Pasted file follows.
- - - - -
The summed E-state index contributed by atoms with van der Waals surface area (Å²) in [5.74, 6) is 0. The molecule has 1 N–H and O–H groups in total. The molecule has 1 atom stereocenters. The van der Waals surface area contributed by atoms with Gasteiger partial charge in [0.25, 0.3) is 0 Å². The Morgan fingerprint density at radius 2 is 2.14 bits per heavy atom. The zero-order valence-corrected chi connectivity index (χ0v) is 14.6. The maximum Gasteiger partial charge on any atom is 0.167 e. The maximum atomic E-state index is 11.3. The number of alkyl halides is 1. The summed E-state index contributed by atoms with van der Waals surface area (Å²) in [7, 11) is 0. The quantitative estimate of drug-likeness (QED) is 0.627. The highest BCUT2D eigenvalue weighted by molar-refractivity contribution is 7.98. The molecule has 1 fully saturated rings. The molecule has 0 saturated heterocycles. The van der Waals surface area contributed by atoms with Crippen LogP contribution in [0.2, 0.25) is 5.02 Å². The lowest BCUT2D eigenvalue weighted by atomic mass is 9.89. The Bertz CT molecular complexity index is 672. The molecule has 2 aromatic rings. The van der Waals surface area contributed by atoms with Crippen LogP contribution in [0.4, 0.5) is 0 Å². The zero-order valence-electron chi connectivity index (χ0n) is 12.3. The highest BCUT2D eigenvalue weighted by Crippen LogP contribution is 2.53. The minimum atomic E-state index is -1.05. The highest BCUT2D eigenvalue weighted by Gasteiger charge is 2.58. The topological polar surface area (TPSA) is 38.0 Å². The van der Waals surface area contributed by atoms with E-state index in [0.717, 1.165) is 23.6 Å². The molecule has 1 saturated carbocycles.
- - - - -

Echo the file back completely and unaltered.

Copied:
The summed E-state index contributed by atoms with van der Waals surface area (Å²) in [5.74, 6) is 0. The molecule has 1 N–H and O–H groups in total. The molecule has 1 atom stereocenters. The van der Waals surface area contributed by atoms with Gasteiger partial charge in [0.25, 0.3) is 0 Å². The Morgan fingerprint density at radius 2 is 2.14 bits per heavy atom. The zero-order valence-corrected chi connectivity index (χ0v) is 14.6. The maximum Gasteiger partial charge on any atom is 0.167 e. The maximum atomic E-state index is 11.3. The number of alkyl halides is 1. The summed E-state index contributed by atoms with van der Waals surface area (Å²) in [7, 11) is 0. The quantitative estimate of drug-likeness (QED) is 0.627. The highest BCUT2D eigenvalue weighted by molar-refractivity contribution is 7.98. The molecule has 1 fully saturated rings. The molecule has 0 saturated heterocycles. The van der Waals surface area contributed by atoms with Crippen LogP contribution in [0.2, 0.25) is 5.02 Å². The lowest BCUT2D eigenvalue weighted by atomic mass is 9.89. The Bertz CT molecular complexity index is 672. The molecule has 2 aromatic rings. The van der Waals surface area contributed by atoms with Crippen LogP contribution in [0.4, 0.5) is 0 Å². The zero-order valence-electron chi connectivity index (χ0n) is 12.3. The highest BCUT2D eigenvalue weighted by Crippen LogP contribution is 2.53. The minimum atomic E-state index is -1.05. The highest BCUT2D eigenvalue weighted by Gasteiger charge is 2.58. The topological polar surface area (TPSA) is 38.0 Å². The van der Waals surface area contributed by atoms with E-state index in [0.717, 1.165) is 23.6 Å². The molecule has 1 saturated carbocycles.